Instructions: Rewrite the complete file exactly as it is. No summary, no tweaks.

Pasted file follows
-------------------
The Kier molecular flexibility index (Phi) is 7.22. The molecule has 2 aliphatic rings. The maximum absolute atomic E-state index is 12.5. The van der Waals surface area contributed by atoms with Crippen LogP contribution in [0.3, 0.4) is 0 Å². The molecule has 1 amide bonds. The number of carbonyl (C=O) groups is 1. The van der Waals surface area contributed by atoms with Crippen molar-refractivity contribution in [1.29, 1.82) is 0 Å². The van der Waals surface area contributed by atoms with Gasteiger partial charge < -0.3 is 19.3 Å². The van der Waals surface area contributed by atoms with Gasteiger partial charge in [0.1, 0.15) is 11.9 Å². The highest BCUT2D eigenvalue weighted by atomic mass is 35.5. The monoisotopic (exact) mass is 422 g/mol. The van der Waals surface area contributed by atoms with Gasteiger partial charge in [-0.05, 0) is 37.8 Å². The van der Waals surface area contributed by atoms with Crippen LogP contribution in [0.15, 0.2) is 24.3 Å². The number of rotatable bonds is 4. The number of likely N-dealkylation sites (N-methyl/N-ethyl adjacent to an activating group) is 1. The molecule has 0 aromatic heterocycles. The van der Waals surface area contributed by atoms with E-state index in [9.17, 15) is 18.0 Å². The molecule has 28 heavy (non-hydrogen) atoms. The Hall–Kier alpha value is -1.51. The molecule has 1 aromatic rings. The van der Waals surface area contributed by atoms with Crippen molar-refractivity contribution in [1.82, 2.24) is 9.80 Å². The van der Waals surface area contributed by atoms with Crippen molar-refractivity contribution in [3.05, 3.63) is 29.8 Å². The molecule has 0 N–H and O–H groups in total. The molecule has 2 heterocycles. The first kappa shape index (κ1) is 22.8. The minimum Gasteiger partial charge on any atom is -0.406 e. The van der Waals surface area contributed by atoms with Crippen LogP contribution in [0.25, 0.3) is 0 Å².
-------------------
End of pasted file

The Kier molecular flexibility index (Phi) is 7.22. The molecule has 2 aliphatic rings. The maximum absolute atomic E-state index is 12.5. The van der Waals surface area contributed by atoms with Crippen LogP contribution in [0.3, 0.4) is 0 Å². The molecule has 1 amide bonds. The number of carbonyl (C=O) groups is 1. The van der Waals surface area contributed by atoms with Crippen molar-refractivity contribution in [1.29, 1.82) is 0 Å². The van der Waals surface area contributed by atoms with Gasteiger partial charge < -0.3 is 19.3 Å². The van der Waals surface area contributed by atoms with Gasteiger partial charge in [0.1, 0.15) is 11.9 Å². The highest BCUT2D eigenvalue weighted by atomic mass is 35.5. The monoisotopic (exact) mass is 422 g/mol. The van der Waals surface area contributed by atoms with Gasteiger partial charge in [-0.05, 0) is 37.8 Å². The van der Waals surface area contributed by atoms with Crippen LogP contribution in [0.15, 0.2) is 24.3 Å². The number of rotatable bonds is 4. The number of likely N-dealkylation sites (N-methyl/N-ethyl adjacent to an activating group) is 1. The molecule has 0 aromatic heterocycles. The van der Waals surface area contributed by atoms with E-state index in [9.17, 15) is 18.0 Å². The molecule has 28 heavy (non-hydrogen) atoms. The Hall–Kier alpha value is -1.51. The molecule has 1 aromatic rings. The van der Waals surface area contributed by atoms with Crippen molar-refractivity contribution in [1.82, 2.24) is 9.80 Å². The van der Waals surface area contributed by atoms with Crippen molar-refractivity contribution in [3.05, 3.63) is 29.8 Å². The molecule has 0 N–H and O–H groups in total. The molecule has 2 heterocycles. The first kappa shape index (κ1) is 22.8. The minimum Gasteiger partial charge on any atom is -0.406 e. The van der Waals surface area contributed by atoms with Crippen LogP contribution in [0.25, 0.3) is 0 Å².